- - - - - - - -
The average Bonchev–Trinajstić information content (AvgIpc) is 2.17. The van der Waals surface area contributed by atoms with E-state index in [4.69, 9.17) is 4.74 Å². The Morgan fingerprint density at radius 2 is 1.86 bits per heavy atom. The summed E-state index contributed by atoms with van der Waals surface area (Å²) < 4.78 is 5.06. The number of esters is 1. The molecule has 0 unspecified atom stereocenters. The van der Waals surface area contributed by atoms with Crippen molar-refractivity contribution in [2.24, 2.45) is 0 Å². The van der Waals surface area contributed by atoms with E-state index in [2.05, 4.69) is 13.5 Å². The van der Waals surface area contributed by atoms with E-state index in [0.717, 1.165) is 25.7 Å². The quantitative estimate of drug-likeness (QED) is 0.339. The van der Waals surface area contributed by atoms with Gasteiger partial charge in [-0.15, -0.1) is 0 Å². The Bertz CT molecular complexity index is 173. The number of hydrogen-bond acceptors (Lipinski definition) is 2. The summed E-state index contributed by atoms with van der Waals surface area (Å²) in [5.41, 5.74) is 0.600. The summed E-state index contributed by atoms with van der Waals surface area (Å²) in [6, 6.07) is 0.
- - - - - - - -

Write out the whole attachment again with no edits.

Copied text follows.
The average Bonchev–Trinajstić information content (AvgIpc) is 2.17. The van der Waals surface area contributed by atoms with E-state index in [4.69, 9.17) is 4.74 Å². The Morgan fingerprint density at radius 2 is 1.86 bits per heavy atom. The summed E-state index contributed by atoms with van der Waals surface area (Å²) < 4.78 is 5.06. The number of esters is 1. The molecule has 0 unspecified atom stereocenters. The van der Waals surface area contributed by atoms with Crippen molar-refractivity contribution in [2.24, 2.45) is 0 Å². The van der Waals surface area contributed by atoms with E-state index in [2.05, 4.69) is 13.5 Å². The van der Waals surface area contributed by atoms with E-state index in [0.717, 1.165) is 25.7 Å². The quantitative estimate of drug-likeness (QED) is 0.339. The van der Waals surface area contributed by atoms with Gasteiger partial charge in [-0.15, -0.1) is 0 Å². The Bertz CT molecular complexity index is 173. The number of hydrogen-bond acceptors (Lipinski definition) is 2. The summed E-state index contributed by atoms with van der Waals surface area (Å²) in [5.41, 5.74) is 0.600. The summed E-state index contributed by atoms with van der Waals surface area (Å²) in [6, 6.07) is 0.